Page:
Have you ever listened to a song and transported back to the very first time you heard it?  The right tune can spike endorphin levels, lessen pain and induce a natural high.  Music therapy has the ability to encourage positive physiological behaviors which in turn can assist in managing and controlling emotional issues.  Studies show that music therapy can help reduce stress, improve mood and cognitive functions, fine-tune language and social skills and promote emotional bonding. When enjoying your favorite tunes, allow the notes to wash over you, sing like you are on a TV show, dance like there is no tomorrow, get that heart pumping.

Follow Your Nose 

 It is said that our sense of smell is the strongest of our five senses and is best able to influence brain activity.  Inside your nose is a large nerve called the olfactory bulb that extends from the top of your nose and plugs directly into the areas of the brain that process emotion and learning.   Essential oils from plants can reduce stress, promote relaxation and enhance cognitive function.  They also have anti-viral, anti-bacterial, and anti-fungal properties so using them can keep some germs at bay.  Try these scents;

Lemon promotes concentration and has calming and clarifying properties that are helpful when you’re feeling angry, anxious, or run down. 

Lavender has calming properties that help control emotional stress, soothe the nerves, and can relieve nervous tension and depression. 

Jasmineis commonly used as an antidepressant because of its uplifting capabilities that produce a feeling of confidence, optimism, and revitalized energy.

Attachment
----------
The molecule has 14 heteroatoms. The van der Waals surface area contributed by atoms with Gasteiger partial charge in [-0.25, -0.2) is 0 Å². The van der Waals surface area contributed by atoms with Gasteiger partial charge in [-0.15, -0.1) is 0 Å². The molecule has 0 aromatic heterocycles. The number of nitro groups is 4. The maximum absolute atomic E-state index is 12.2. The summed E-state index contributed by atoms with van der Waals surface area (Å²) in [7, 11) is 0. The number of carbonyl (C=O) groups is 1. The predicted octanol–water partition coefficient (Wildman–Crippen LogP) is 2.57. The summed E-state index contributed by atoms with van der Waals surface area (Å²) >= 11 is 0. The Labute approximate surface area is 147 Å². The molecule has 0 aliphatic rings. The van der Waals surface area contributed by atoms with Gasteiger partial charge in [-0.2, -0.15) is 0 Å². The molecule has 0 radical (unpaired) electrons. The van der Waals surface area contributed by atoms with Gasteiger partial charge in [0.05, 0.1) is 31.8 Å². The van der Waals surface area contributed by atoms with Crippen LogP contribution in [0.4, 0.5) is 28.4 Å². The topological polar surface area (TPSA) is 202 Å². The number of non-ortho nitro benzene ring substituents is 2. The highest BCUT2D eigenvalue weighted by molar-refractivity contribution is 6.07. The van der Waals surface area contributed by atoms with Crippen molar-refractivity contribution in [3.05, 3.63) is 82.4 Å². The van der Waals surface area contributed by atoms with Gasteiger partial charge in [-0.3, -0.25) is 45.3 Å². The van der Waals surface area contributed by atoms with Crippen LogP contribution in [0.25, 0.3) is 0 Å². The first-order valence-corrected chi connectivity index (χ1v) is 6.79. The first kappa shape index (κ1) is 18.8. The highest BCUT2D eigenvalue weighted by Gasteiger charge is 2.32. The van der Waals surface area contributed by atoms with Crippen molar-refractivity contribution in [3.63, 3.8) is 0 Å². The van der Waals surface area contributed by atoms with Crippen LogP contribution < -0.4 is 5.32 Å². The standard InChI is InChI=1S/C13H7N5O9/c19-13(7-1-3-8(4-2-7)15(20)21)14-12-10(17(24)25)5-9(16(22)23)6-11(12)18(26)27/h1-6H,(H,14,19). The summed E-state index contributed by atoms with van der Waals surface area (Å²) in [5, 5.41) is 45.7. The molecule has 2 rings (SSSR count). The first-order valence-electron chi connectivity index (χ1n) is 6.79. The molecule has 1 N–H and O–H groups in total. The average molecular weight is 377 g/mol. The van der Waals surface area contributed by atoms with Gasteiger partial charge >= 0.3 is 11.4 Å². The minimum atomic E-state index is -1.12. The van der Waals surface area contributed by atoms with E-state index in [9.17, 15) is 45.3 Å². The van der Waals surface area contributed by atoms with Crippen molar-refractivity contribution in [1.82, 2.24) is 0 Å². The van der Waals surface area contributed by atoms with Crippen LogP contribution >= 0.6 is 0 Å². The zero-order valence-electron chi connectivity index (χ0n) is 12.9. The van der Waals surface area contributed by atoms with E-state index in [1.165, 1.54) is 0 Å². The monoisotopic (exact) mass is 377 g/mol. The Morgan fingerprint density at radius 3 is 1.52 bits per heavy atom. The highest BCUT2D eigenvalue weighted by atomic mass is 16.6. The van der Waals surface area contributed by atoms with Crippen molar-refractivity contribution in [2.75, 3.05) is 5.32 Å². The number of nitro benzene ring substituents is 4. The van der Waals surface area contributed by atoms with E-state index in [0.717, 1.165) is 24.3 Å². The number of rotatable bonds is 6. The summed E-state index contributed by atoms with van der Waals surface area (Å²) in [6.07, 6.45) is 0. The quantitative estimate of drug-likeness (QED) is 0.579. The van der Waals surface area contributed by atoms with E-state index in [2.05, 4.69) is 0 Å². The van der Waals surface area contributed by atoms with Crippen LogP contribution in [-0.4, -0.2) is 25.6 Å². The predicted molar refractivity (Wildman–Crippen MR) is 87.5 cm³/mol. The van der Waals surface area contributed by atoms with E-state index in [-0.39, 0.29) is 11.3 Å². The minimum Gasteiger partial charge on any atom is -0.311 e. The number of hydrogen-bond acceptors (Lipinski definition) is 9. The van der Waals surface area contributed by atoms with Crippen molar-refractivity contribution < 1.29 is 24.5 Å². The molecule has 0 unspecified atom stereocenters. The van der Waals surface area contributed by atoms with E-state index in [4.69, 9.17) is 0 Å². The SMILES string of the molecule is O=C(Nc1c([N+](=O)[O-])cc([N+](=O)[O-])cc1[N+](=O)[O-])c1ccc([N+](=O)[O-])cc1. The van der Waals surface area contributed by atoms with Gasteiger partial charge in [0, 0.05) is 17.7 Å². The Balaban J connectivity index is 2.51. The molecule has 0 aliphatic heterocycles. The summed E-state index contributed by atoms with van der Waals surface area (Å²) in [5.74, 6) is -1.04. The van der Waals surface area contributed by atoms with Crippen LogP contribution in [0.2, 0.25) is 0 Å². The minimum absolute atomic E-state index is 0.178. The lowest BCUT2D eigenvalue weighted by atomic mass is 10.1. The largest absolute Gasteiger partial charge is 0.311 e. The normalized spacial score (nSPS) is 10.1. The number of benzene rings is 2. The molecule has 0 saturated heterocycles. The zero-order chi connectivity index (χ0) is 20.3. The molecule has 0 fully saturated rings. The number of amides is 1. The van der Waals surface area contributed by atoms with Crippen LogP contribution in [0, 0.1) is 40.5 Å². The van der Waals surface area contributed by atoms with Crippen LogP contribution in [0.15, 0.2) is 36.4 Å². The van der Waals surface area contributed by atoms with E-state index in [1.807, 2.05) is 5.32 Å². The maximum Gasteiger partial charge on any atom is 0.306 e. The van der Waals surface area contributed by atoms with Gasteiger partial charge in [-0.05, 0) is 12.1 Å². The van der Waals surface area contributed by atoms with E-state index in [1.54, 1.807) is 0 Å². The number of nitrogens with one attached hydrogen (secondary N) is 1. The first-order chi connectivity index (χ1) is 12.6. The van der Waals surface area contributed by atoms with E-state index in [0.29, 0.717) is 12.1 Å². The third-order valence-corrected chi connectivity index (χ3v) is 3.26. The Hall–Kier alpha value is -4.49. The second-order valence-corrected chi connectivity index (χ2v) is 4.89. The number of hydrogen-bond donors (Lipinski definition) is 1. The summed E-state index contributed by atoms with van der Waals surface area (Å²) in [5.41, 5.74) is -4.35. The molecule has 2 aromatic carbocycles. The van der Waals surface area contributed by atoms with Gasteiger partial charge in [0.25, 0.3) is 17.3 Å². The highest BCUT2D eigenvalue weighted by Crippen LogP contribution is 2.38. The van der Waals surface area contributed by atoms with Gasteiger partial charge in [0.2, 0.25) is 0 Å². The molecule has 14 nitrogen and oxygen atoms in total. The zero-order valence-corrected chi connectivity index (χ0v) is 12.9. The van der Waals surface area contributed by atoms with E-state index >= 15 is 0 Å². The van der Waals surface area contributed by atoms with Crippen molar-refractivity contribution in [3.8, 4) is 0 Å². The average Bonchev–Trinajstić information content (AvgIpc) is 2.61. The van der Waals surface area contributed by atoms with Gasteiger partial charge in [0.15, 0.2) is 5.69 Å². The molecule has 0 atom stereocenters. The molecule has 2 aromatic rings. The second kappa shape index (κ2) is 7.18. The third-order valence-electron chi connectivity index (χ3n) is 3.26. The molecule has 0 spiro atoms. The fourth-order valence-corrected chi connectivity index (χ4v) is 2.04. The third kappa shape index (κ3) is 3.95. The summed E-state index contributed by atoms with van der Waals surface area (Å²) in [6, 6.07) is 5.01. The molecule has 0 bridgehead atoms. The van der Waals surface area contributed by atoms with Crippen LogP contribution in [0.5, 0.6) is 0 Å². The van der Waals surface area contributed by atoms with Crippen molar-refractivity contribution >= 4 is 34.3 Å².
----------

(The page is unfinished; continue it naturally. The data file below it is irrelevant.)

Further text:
Rosemaryhas stimulating properties that fight physical exhaustion, headaches, and mental fatigue. 

Stay in Touch 

Being around family and friends can help to boost your mood and motivate you to do the things you love.  Ask a friend to meet up for coffee, catch a movie or have a hang session.  It may surprise you to find out that the person you are meeting up with might need this interaction just as much as you do. Scientists say the ‘cuddle hormone, Oxytocin, rises when we hug, touch, or sit close to someone else and just twenty seconds of affectionate touch triggers its release.  Our sense of touch is the first sensory system to develop in the womb, it is our first language and one of the most powerful means of communication. The very act of embracing our loved ones can help us feel safe, connected and accepted.  With the pandemic still hanging around please practice safety while loving your loved ones. 

Make it Visually Appealing 

Creating an environment that can improve your mood may be simpler than you think by using color.  Many people are drawn to colorful things because they invoke feelings of happiness, calmness, and inspiration.  Red and violet can boost your adrenaline because they are bold and energizing.  Green and yellow can help you feel happier because they are a reminiscence of nature, lush greenery, and sunshine.  For a relaxing and calming effect, hues of blue can remind you of the sky and ocean.   You can decorate your space with throw pillows, soft blankets, aromatic candles, or flowers in shades of these colors.  It could also be fun to try a colorful scarf, lip/nail color, or a bright quirky hat.  

Winter can be brutal but remember warmer days are around the corner.  We at the Dismas Home of New Hampshire hope you will be able to boost your mood with one or more of these suggestions and for now, Stay warm!